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The Power of Play

September 23, 2017

As a playful and fun-loving adult, I believe wholeheartedly in the benefits of play. I see children every day who are desperate to explore their world through play and to have the adults in their life share in their fun.  You are, however, exhausted and drained, I get it, and the last thing you often feel like doing is getting on the floor when the alternative is a few moments of peace on the couch.  But I subscribe to the notion of quality, not quantity, and know that there are plenty of options for play that promote both your child's independence and their connection with you.  



Play can be any activity that is voluntary, spontaneous and pleasurable undertaken with a playful frame of mind. For me, it's taking my dog to the beach, putting on the tunes to have a sing or a boog, or cracking out my favourite board game (Squatter anyone?!). 


For children, however, it is more than this. It is the key platform for how they learn about themselves, others and the world around them.  If you think play is purely hitting up the playground or engaging in a spot of kick-to-kick, then think again. It is any activity done for its own sake, with a focus on the journey, rather than the outcome.  




Painting, puzzles, creating, exploring, dress-ups, kicking a ball, climbing, building with blocks, dancing and singing, chasing balloons, running under a sprinkler, or pretending to be a cook in a kitchen or a doctor treating a patient. Play can involve the imagination, cooperation, solitude, looking on, working side-by-side, expression and socialisation.  Don't worry about the ages associated with each type of play, just join them where they are. 


Play helps children to: 

  • Build confidence

  • Develop physical skills

  • Learn about caring for others and the environment 

  • Feel loved, happy and safe,

  • Develop and practice their social skills, language and communication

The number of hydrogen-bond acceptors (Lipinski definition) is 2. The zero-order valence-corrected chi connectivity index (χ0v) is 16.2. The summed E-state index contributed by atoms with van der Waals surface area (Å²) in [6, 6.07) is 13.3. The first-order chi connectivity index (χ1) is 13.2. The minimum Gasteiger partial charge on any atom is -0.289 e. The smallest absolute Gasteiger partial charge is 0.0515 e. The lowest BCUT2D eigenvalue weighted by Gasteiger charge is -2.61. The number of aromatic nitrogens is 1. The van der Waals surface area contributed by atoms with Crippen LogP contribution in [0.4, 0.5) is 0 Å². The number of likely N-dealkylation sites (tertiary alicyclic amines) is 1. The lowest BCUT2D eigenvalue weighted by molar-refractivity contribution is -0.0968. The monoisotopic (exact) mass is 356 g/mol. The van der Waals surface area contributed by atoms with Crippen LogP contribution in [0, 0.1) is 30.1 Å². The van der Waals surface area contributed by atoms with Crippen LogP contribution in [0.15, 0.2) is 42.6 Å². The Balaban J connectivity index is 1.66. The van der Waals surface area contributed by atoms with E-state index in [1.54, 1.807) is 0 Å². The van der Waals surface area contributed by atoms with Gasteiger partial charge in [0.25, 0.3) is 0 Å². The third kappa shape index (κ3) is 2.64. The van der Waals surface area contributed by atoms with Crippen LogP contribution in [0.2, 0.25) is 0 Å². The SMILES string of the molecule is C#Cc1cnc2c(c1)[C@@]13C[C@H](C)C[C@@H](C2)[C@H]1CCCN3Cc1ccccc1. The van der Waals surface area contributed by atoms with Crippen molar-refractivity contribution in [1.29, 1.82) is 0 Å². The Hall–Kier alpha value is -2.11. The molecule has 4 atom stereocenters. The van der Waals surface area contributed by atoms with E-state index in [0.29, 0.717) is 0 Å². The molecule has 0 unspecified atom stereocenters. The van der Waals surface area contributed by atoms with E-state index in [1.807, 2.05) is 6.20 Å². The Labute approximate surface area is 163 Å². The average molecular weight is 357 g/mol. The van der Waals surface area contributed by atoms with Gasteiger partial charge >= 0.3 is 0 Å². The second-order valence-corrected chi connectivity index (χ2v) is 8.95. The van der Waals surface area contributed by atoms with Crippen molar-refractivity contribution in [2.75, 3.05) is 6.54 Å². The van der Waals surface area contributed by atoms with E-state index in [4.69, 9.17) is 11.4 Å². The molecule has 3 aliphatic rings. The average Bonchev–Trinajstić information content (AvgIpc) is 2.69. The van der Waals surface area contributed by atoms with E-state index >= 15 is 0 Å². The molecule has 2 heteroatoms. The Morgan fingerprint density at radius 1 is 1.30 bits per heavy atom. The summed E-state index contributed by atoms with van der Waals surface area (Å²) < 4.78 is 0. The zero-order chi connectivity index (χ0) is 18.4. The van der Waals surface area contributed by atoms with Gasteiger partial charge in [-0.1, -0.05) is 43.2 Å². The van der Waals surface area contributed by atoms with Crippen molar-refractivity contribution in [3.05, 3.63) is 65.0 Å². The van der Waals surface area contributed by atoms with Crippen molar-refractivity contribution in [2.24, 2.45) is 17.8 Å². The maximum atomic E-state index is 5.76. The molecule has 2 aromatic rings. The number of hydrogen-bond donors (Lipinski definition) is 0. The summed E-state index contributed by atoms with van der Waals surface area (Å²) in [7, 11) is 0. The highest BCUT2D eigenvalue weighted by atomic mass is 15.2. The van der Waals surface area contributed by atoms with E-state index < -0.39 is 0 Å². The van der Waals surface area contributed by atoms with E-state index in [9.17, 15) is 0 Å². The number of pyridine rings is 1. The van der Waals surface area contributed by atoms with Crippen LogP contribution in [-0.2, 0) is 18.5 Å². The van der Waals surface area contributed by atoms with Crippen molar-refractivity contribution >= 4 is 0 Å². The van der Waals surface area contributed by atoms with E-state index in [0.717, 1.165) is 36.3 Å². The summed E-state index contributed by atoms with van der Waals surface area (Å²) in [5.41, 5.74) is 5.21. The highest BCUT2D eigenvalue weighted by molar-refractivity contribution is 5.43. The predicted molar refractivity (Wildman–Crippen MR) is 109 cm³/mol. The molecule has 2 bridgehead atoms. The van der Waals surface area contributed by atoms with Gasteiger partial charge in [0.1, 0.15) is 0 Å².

• Connect and refine important pathways in the brain


Furthermore, allowing children to play, innovate and create reduces the dependence on screens for entertainment.  There's no doubt that screens present a unique challenge for parents. (Check out Dr Kristy Goodwin's work for advice on facilitating less screen time and more green time.) 


Above all, just remember that you are your child's first and best playmate.



Ideas for play at home:

  • Make an obstacle course using cardboard boxes, hula hoops, toy ladders, masking tape and streamers. Takes a lot of time and burns a lot of energy = win-win!


  • Build a fort using blankets, sheets, chairs. Bring out the torches, favourite teddies and have a "camp-out"!


  • Collect box construction materials, such as toilet rolls, cardboard, milk and egg cartons, cereal boxes, etc plus some textas, scissors and masking tape and let your child make whatever they want. There is no outcome or goal to this activity but it facilitates STEM (science, technology, engineering and maths) thinking skills such as problem solving, innovation and resourcefulness. 


  • Put on some music, get the kids to dress up, turn off the lights and have a dance party!


  • Grab the chalk and head out to the pavement to do some chalk drawing. Give them access to some water to wash away their work and start again. 


  • Make your own playdough (excellent recipe here), add some peppermint oil for extra sensory benefit and collect some natural materials.  Kids love to use leaves, gum nuts and sticks to create a home for their animal figurines!


  • Give the kids a window of time, some materials and get them to come up with their own idea! I highly encourage you to let your children experience boredom and to come up with their own ideas for play and filling their time. That's what I remember about being a kid and some of my best memories are from when my brother and I made something from nothing. 


And when in doubt, Pinterest has all our play suggestions covered...



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